The focus of My Father’s Daughter is Brian Fitzpatrick, a historian who never fulfilled his promise. Working outside the system as an economic historian and author of important studies of Australian society, he applied for academic posts but was always rejected. A maverick and a drinker, he would have been a high-risk appointment. Journalism and a series of research grants brought a small irregular income. He was the mainstay of the Australian Council for Civil Liberties, and a troublemaker within it. As a defender of refugees and crusader against the White Australia Policy, he gave his energies generously. He was less effective in promoting his own cause. In the Cold War period he was under ASIO surveillance, but he was not a communist, not even a committed Marxist. He insisted on his right to be whatever he pleased, and on his duty to defend the unpopular beliefs of others.
Brian was first a hero and later an embarrassment to his daughter. He taught her to question everything, and this included his beliefs. Was it necessarily heroic, she asked, always to be against authority? He cast himself as a left-wing David to the Establishment’s Goliath. But did Goliath have a point?
Brian’s affairs, whether sexual or romantically platonic, were a source of tension in the Fitzpatrick house. Sheila left home as soon as she could, but because she chose an historian’s career she could not escape her father’s influence, nor her mother’s negative example. To make it even harder for herself, she chose modern Russian history as her scholarly field. She questioned her father’s refusal to show dissidents within the USSR the same concern he gave to dissidents in Australia. Her first scholarly article puzzled readers: which side was she on? Was it always to be ‘a plague on all your houses’?
When she left for Oxford, Sheila’s closest relationships were unresolved. In two poignant scenes, she recalls being alone, shocked and desolate at news from home. Just before Easter 1965, her former boyfriend Christopher Masterman was killed in a car crash outside Canberra. With him died a young Monash lecturer in English, Cecile Parrish. Sheila had refused to make a life with Christopher. She did not want to repeat her mother’s unhappiness in marriage and motherhood. And yet she had thought resentfully of Cecile as her ‘replacement’.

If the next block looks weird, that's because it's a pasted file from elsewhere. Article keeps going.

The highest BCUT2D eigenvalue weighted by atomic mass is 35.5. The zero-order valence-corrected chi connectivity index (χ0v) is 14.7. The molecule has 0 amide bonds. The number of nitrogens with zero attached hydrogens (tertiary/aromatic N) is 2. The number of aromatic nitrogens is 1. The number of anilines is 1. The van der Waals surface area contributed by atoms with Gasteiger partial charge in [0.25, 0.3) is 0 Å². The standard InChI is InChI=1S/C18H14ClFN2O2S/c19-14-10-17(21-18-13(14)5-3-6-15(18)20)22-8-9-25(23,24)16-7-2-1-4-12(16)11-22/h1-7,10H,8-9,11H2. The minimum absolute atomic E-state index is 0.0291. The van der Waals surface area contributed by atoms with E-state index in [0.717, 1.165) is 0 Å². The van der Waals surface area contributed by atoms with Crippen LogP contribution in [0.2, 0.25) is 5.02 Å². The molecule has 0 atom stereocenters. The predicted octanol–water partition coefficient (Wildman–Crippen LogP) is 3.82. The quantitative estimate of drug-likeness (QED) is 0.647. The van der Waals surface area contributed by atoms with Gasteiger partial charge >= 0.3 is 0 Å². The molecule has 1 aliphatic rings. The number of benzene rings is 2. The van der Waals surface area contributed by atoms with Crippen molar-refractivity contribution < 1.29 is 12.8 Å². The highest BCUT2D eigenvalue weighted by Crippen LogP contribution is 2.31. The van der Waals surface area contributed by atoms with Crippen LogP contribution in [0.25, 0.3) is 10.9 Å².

A few months later, a telegram from Melbourne brought the second blow. Brian Fitzpatrick had died suddenly. Sheila’s loss was compounded by the knowledge that her last letter home was written angrily, in a manner that was sure to hurt. He had not understood how she felt about Christopher’s death, and he had written sentimentally about a young woman historian whom he admired. Sheila thought of this woman as another ‘replacement’. She resented Brian’s attention, whether fatherly or flirtatious, being given to anyone else.
This memoir, written forty-five years after her father’s death, is an act of reparation. She recalls his intelligence, generosity and kindness, and above all the unconditional love he gave her. Whatever she did, he was there to applaud. By contrast, she remembers her mother’s refusal to praise, and the grudging attitude that gave the Fitzpatrick house its chronic unhappiness. In retrospect, Sheila Fitzpatrick is fair-minded about her mother and tough on her own younger self. She does not let Brian off lightly. One sharp deflating comment: ‘he took criticism well, especially when he was the centre of attention.’ That is the astringent note I associate with Dorothy Fitzpatrick. This candid, poised, and emotionally resonant memoir shows the author as her mother’s daughter as well as her father’s.